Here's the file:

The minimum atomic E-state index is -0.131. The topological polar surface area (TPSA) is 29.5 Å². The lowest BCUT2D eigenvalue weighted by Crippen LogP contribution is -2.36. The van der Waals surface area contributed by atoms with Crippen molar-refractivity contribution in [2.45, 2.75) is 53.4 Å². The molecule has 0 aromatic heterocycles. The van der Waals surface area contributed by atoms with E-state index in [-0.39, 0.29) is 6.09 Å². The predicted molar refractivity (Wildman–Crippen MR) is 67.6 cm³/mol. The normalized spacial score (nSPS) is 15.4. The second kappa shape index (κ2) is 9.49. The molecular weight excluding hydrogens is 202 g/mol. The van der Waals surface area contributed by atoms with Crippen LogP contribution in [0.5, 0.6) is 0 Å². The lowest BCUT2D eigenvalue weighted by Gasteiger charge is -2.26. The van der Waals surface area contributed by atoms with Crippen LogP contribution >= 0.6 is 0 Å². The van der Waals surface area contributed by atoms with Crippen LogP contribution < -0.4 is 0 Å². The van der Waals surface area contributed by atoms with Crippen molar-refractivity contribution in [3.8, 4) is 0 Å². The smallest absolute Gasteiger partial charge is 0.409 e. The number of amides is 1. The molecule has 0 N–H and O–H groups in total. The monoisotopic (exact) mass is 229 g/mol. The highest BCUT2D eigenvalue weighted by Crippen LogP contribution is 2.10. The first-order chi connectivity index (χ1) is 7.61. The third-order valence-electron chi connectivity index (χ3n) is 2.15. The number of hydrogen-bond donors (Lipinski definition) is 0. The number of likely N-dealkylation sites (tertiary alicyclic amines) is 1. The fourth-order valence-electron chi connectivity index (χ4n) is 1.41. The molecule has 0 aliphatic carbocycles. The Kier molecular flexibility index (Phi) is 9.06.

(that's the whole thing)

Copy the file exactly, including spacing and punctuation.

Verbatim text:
The minimum atomic E-state index is -0.131. The topological polar surface area (TPSA) is 29.5 Å². The lowest BCUT2D eigenvalue weighted by Crippen LogP contribution is -2.36. The van der Waals surface area contributed by atoms with Crippen molar-refractivity contribution in [2.45, 2.75) is 53.4 Å². The molecule has 0 aromatic heterocycles. The van der Waals surface area contributed by atoms with E-state index in [-0.39, 0.29) is 6.09 Å². The predicted molar refractivity (Wildman–Crippen MR) is 67.6 cm³/mol. The normalized spacial score (nSPS) is 15.4. The second kappa shape index (κ2) is 9.49. The molecular weight excluding hydrogens is 202 g/mol. The van der Waals surface area contributed by atoms with Crippen LogP contribution in [0.5, 0.6) is 0 Å². The lowest BCUT2D eigenvalue weighted by Gasteiger charge is -2.26. The van der Waals surface area contributed by atoms with Crippen LogP contribution >= 0.6 is 0 Å². The van der Waals surface area contributed by atoms with Crippen LogP contribution < -0.4 is 0 Å². The van der Waals surface area contributed by atoms with Crippen molar-refractivity contribution in [3.8, 4) is 0 Å². The smallest absolute Gasteiger partial charge is 0.409 e. The number of amides is 1. The molecule has 0 N–H and O–H groups in total. The monoisotopic (exact) mass is 229 g/mol. The highest BCUT2D eigenvalue weighted by Crippen LogP contribution is 2.10. The first-order chi connectivity index (χ1) is 7.61. The third-order valence-electron chi connectivity index (χ3n) is 2.15. The number of hydrogen-bond donors (Lipinski definition) is 0. The number of likely N-dealkylation sites (tertiary alicyclic amines) is 1. The fourth-order valence-electron chi connectivity index (χ4n) is 1.41. The molecule has 0 aliphatic carbocycles. The Kier molecular flexibility index (Phi) is 9.06.